Think I misspelt that?
I haven't done one of these segments in a while, too many celebrations and challenges and stuff! For those just tuning in to the Talks, my Writing a Book posts are journal entries of things I've learned and how I'm working through this crazy process.
Any dog fans out there? I love my puppy! He's 85 lbs, but still a puppy. I love how innocent and eager to please and playful he is. And I love that I know exactly how he's feeling by his tail! When he's happy, of course it's wagging, usually his whole back half is wiggling and it's a lethal weapon! When he's sad or sick it goes down. Alert, the tail is upright and stiff while his nose sniffs the air. Casual, laidback tail is up but loose. When he's afraid, it does a hesitant wag with his hair standing up. And when he's in trouble it's, yup, between his legs.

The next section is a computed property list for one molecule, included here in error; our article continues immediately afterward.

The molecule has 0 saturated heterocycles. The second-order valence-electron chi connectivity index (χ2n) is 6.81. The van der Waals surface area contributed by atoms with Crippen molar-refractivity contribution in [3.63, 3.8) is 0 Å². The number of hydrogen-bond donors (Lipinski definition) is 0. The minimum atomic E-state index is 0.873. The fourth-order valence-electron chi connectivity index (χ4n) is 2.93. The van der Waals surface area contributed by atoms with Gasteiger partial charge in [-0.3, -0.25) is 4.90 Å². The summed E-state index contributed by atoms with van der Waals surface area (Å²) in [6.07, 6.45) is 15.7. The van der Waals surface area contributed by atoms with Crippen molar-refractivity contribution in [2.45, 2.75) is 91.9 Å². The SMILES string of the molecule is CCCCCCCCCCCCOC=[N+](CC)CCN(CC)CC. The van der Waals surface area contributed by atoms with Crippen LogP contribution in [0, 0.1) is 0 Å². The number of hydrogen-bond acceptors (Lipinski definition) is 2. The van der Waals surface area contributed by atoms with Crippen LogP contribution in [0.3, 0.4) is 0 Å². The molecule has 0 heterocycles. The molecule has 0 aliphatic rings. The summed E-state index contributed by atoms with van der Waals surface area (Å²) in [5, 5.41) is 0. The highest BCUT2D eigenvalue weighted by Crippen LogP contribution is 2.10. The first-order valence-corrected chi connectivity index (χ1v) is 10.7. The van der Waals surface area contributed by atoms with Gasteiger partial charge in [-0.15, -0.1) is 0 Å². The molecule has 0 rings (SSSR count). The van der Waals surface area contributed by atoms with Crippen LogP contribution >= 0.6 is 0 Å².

Wouldn't it be great if humans had tails? No games or hiding emotions! Everyone would know how each other felt. But we don't. We have to use our words! And one of the toughest jobs of a writer is to SHOW how characters are feeling. It's easy to tell the reader, but showing lets the reader figure it out, helps them feel the emotions. Great writing wraps readers right into the story, making them connect with the characters.
Here is an example of telling, pointed out to me from my submission at Unicorn Bell:
As Cooper immersed himself in historic plantation legend, unsure of what he would find, a woman walked by his table and stopped to look over his shoulder at his book.
That's all obsevation, an onlooker explaining what they see. Boring. Now I will try to edit it into showing, by bringing you into his head.
Cooper waded through page after page of historic plantations hoping for a clue that would get him into the Creator's manor house unobserved. An unexpectedly pleasant scent made him stop reading to sniff the air. The slight rustling behind him confirmed his hunch of a woman looking over his shoulder at his book.
(Now if they were dogs, they'd do a little butt sniffing and their tails would tell us if they were into each other or not. Ah, the simplicity of dogs!)
So what do you think? Any suggestions for helping us Show instead of Tell?